BY: Fr Cyril Unachukwu CCE



God the Creator offers us opportunities of many good and valuable things in the world; material things that are in themselves good; things that form part of God’s gifts and blessings to humanity and part of the auxiliary elements of the Created Order. But also, these things can be very destructive when mismanaged and when we allow them to take the place of the Giver in our lives. The positive and true value of things is determined by how they are able to orient us towards God and how they are able to assist us to build a just and peaceful society. May we never lose sight of God in the pursuit of material goods; Amen.

It is always disheartening to see how that which should make us live a truly human life sometimes make us to grow very inhuman, insincere and very brutish towards our brothers and sisters. This was exactly the case with the man who approached Jesus in the Gospel Reading of today (Luke 12:13-21). His request to Jesus portrays how destroyed this man was internally because of the experience he must have had with his siblings; “Master, tell my brother to give me a share of our inheritance.” It was obvious that this man’s family has disintegrated as a result of the selfish attitude of some of his family members caused by greed and overemphasis on material possession. As a result, what should have helped them to live better lives and to flourish as a united and progressive family has become the source of their peril and downfall. Most unfortunate was the fact that this greed was over something they never worked for; something that was totally _gratis_ (free of charge). This was also the mistake of the rich man in the subsequent Parable of Jesus in the Gospel. The blessings of God, in the form of a rich harvest, became his greatest obstacle in building a healthy relationship with the Giver. He totally forgot that there is God. In the place of thanksgiving to God, he chose self aggrandisement. Instead of concentrating his future with God in the form of Eternal Life, he was preoccupied with a future that has nothing to offer other than loss. He said to himself, “this is what I will do: I will pull down my barns and build bigger ones, and store all my grain and my goods in them, and I will say to my soul: My soul, you have plenty of good things laid by for many years to come; take things easy, eat, drink, have a good time.” No wonder he was called a fool by He Who is in-charge for he totally forgot that “a man’s life is not made secure by what he owns, even when he has more than he needs.”

When we look around us, we see this same error being repeated in varied forms. It becomes even worst in the face of all the materialistic and hedonistic tendencies that surround us today. Wealth at all cost is greatly catapulting some young and old people into doing the unthinkable. The reality of human trafficking and exploitation, fetish practices, ecological abuse, abuse of power, discrimination, etc, are the different ways in which the unguided desire for the acquisition of wealth and the misuse of material goods are causing the dilapidation of the peaceful and just social order and the integral human development which are God’s wish to all of His children. In the face of these anomalies and unchristian inclinations, the Second Reading (Ecclesiastes 1:2, 2:21-23) reminds us that “vanity of vanities. All is vanity!” Material things are good and necessary for meaningful human existence. However, they do not constitute the centre and goal of why we are here. They are only means to achieve that goal. It becomes very discordant how the means sometimes distract us from the goal; and even sometimes block us entirely from reaching the goal. Material goods and possession lose their ultimate value when they constitute obstacles on our Pilgrimage of Faith. On the contrary, our encounter with God under the guidance of the Holy Spirit reminds us that “we have been brought back to true life with Christ, we must look for the things that are in heaven, where Christ is, sitting at God’s right hand” (Colossians 3:1-5, 9-11). The desire for material possession that is not guided and pruned by the sincere and eschatological focus on God breeds anti-Christian proclivities “that belong only to earthly life: fornication, impurity, guilty passion, evil desires and especially greed, which is the same thing as worshipping a false god.” These inclinations suffocate and destroy the Life of Grace. They make us inhuman and live in a manner that is _infra dignitatem_. The goodness and beauty of material possessions resplend only when they point us to the Giver.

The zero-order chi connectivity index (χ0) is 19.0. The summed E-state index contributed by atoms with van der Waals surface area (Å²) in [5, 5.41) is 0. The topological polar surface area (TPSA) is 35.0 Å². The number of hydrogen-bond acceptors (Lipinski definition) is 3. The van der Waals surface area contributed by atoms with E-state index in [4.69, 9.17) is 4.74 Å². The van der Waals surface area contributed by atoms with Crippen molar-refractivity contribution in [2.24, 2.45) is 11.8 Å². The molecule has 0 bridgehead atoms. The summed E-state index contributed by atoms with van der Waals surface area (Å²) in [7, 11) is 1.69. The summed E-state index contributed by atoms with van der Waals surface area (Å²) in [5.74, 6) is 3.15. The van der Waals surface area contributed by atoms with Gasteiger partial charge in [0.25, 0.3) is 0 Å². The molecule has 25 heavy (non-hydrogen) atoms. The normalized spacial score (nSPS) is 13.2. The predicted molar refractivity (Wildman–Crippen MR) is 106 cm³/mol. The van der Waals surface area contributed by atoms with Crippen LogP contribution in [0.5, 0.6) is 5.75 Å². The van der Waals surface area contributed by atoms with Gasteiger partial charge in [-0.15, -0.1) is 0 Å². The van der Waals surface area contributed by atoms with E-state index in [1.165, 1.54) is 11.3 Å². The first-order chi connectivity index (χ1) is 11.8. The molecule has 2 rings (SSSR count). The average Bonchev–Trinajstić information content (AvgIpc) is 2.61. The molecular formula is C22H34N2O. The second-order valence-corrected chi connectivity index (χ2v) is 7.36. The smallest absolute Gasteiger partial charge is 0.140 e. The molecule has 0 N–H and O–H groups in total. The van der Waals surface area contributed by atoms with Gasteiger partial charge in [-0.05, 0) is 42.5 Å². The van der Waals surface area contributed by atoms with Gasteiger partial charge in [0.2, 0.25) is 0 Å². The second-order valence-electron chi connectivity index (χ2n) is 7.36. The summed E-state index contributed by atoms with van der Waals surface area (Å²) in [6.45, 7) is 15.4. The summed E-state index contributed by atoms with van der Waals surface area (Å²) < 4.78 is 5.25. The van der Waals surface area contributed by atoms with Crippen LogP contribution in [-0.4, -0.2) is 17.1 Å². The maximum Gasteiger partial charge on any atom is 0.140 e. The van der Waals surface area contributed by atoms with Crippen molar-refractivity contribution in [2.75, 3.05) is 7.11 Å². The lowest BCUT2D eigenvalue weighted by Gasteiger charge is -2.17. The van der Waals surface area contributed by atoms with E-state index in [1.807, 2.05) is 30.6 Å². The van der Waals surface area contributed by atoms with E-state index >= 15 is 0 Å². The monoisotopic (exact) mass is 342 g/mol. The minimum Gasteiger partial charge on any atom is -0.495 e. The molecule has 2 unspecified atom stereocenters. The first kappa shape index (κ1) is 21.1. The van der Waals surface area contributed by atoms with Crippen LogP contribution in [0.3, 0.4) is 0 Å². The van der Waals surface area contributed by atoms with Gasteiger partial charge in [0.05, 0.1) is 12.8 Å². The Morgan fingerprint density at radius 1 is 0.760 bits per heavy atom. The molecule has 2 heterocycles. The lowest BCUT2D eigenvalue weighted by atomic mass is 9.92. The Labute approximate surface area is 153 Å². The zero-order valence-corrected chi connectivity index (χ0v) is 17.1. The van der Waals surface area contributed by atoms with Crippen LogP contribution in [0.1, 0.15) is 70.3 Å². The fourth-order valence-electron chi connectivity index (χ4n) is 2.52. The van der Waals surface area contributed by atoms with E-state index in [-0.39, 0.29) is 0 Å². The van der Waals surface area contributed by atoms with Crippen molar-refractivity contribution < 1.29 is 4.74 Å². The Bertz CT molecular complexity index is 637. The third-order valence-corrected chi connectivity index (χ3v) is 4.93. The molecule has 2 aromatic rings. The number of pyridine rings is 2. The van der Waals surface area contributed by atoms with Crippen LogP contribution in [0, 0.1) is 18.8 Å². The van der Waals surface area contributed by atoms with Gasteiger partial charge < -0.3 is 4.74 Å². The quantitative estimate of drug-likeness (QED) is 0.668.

Heavenly Father, bless our daily struggles, work and endeavours. In the pursuit of the good things of this world, may we never lose sight of the Eternal Good that dwells in the World beyond. May the material benefactions we have received from You help us to know, love and serve You better; Amen. Happy Sunday;

Fr Cyril Unachukwu CCE


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